One more thing!
I am back up for some air. When I originally made my plans last May to have the fall semester be the semester that I focused on the literature review part of my dissertation proposal I sort of envisioned a lot of reading. Reading on the train. Reading on the weekends. Reading while walking (through text to speech), reading while driving (also through TTS). My goal was to put pen to paper (figuratively speaking) on November 30th. Well, that date has come and gone and I still haven't put pen to paper yet. And, I am still reading.
A couple of times I've actually come close to being done reading - having my "to read" folder on dropbox empty and all things read, skimmed, or otherwise evaluated for usefulness for my proposal. When I've come down to 10 items somehow the folder magically populates again. Well...it's not magic - I add things to the folder. Three weeks ago I remembered that I should have looked at the Horizon Reports to see if there were any prognosticated trends that related to my proposal. A couple of weeks ago I remembered that I didn't look at the Educause Review for related items. And, this past weekend I got notice that the OLJ (OLC's peer reviewed journal) just released a new issue and a couple of articles seemed relevant. D'oh!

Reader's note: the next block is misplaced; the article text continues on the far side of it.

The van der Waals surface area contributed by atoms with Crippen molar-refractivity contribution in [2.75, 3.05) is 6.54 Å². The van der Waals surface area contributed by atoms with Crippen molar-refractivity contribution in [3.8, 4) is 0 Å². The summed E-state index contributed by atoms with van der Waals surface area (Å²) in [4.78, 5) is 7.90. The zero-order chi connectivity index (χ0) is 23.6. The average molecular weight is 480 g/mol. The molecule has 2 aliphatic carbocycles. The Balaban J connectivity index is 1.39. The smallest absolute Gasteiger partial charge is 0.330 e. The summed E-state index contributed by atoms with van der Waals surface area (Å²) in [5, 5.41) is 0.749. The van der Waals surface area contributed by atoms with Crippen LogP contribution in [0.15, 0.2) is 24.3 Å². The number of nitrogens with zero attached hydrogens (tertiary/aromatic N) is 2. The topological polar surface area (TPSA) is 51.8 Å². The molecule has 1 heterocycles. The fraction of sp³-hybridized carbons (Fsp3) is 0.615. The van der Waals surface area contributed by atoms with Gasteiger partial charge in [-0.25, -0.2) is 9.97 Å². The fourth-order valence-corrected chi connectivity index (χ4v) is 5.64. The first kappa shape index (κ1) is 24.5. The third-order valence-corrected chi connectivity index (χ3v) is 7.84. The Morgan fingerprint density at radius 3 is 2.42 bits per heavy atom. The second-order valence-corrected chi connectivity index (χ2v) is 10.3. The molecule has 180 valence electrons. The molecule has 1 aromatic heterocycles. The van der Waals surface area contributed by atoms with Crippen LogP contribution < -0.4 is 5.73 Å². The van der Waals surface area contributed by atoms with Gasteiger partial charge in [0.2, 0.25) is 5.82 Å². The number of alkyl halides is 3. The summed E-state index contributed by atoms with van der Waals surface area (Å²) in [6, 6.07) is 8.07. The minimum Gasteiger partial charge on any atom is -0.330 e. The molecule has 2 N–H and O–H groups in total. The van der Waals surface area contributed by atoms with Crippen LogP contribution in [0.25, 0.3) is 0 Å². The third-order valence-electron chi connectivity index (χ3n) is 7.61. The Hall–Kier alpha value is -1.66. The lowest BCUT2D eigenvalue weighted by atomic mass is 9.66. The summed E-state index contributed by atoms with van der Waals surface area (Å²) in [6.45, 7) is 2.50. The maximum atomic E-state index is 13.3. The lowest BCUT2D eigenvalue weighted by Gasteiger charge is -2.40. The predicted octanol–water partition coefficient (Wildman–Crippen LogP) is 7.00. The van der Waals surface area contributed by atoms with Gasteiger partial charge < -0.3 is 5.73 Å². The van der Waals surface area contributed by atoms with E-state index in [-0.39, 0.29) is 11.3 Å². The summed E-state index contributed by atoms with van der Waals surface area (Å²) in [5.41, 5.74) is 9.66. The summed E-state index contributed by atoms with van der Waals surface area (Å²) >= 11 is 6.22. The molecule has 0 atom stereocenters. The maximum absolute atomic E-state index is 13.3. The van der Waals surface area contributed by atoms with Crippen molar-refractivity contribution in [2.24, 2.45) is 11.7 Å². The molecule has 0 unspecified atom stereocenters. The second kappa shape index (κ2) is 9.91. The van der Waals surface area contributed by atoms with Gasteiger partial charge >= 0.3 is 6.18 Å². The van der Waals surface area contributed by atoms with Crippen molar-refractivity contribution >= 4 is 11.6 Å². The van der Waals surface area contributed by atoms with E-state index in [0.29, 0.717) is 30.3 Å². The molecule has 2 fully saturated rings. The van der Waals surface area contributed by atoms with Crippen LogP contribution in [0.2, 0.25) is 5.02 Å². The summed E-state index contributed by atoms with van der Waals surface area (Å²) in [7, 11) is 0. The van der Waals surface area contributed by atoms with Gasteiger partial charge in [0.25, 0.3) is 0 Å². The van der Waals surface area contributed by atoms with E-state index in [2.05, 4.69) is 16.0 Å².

The encouraging news is that I am basically done. There are two or three relevant(ish?) articles on the OLJ, and I have the MOOC Invasion to read (or at least skim). After that I am truly, 100%, no regrets, calling the literature review reading done and I will start to collect my notes to write the chapter up.
I suspect that I am not the only doctoral student who has suffered from the "one more article! one more book!" syndrome. When doing research (alone or with colleagues) for an article or chapter-length piece there is a tacit understanding that you just can't fit everything in, and that stuff gets left on the cutting floor. No one will do an oral exam for an article you submit to a journal for review - so if you haven't read something...well, no one's the wiser. For a dissertation I feel like what you don't put in (and what you don't read), could come back to bite you in the oral defense, hence better be prepared. But...can you take preparedness to an necessary extreme?
Any thoughts from current doctoral students and recent grads?